It’s a surprising but common risk of weight loss surgery. Patients who have gastric bypass surgery can transfer an addiction from food to drugs or alcohol.

That’s what happened in the case of Jessica Pfau.

We took you on Jessica’s journey earlier this month — from gastric bypass surgery to opioid and alcohol addiction — followed by multiple DWI charges, failed attempts at treatment and surviving an opioid overdose.

Our KELOLAND News investigation continues with what kind of help she will get now that she’s behind bars.

When we last saw Jessica Pfau, she was reporting to prison to serve out her sentence after violating her parole by using heroin laced with fentanyl and overdosing.

Jessica was sentenced to two years in prison for possession, ingestion, and her sixth DUI because she had been behind the wheel of car when she overdosed and was saved with Narcan.

Jessica being booked to serve sentence.

Angela Kennecke: Will you get treatment in prison?

Pfau: There is no treatment in prison; not in the women’s prison. They are really short on counselors.

According to the South Dakota Department of Social Services, which provides treatment programs in prison, only three of the five addiction counselor positions in the Women’s Prison are filled. Governor Kristi Noem told us 80 percent of women in prison are dealing with addiction.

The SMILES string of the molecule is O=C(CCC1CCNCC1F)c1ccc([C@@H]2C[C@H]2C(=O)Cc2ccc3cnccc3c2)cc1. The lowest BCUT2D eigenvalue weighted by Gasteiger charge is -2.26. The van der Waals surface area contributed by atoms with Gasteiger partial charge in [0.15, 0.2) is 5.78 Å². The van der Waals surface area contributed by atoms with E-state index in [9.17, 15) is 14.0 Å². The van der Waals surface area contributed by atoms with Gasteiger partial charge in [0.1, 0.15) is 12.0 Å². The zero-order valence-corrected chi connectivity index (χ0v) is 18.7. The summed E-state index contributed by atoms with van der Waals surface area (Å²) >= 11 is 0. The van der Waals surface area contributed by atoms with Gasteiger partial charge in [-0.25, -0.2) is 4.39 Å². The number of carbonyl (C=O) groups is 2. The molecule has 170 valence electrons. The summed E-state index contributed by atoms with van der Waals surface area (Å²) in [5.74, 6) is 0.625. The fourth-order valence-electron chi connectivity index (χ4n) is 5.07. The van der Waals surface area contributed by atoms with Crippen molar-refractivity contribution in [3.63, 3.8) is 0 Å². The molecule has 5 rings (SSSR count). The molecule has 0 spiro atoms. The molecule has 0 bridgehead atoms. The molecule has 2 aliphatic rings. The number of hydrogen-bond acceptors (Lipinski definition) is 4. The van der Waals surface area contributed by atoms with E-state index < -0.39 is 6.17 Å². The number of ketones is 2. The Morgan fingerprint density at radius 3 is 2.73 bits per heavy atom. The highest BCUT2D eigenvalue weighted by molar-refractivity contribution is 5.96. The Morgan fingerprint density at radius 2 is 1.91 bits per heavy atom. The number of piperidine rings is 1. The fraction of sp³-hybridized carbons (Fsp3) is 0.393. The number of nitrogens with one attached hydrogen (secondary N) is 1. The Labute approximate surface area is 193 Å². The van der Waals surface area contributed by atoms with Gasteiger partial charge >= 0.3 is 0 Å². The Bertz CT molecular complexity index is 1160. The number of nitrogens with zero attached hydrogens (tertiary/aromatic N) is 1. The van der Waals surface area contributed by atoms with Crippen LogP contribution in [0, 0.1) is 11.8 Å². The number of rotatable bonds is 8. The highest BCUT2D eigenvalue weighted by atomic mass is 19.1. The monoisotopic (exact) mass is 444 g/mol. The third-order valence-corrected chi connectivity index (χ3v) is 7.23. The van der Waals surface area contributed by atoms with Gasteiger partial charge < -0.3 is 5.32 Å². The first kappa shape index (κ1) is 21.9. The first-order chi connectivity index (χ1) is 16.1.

“I don’t think we do enough in our prison system. If people are sitting there in prison, and not getting any help, I think we’re doing them a disservice,” Governor Kristi Noem said.

According to a national study, only 10 percent of inmates in state prisons get clinical drug treatment while they are behind bars.

Medically assisted treatment for opioid use disorder has been found to be most effective. But Pfau won’t be prescribed any medications to treat her addiction behind bars.

Pfau provided KELOLAND Investigates with her assessment by the Department of Socials Services made December 10. 

Pfau has not been recommended for an intensive 14 week, 42 session substance use treatment program.

Instead, she will get “Substance Use Aftercare Treatment:” a once-a week group meeting for eight weeks.

Pfau told us she understands there needs to be consequences, after she has continually broken the law. 

Pfau: I know there’s times where we can’t be in society; as addicts because we are going to harm ourselves or other people.

Angela Kennecke: Then where do we put you?

Pfau: I don’t know and that’s something I think is a really big issue because prison is not going to help an addict.

KELOLAND Investigates reached out to the Department of Social Services for comment.

All inmates, including Jessica, are assessed and treatment recommendations are based on the individual needs of the inmate utilizing the American Society of Addiction Medicine treatment criteria. All treatment recommendations follow the clinical guidelines for treatment outlined in the American Society of Addiction Medicine. Inmates are able to seek self-help groups such as AA as well as individual counseling services as needed in addition to the recommended treatment service. Due to confidentiality, specific information about Jessica’s treatment cannot be released.

Secretary Laurie Gill, SD Department of Social Services.

Governor Noem told us she is calling on the Department of Corrections to come up with a more comprehensive treatment plan and follow-up care once an inmate is released.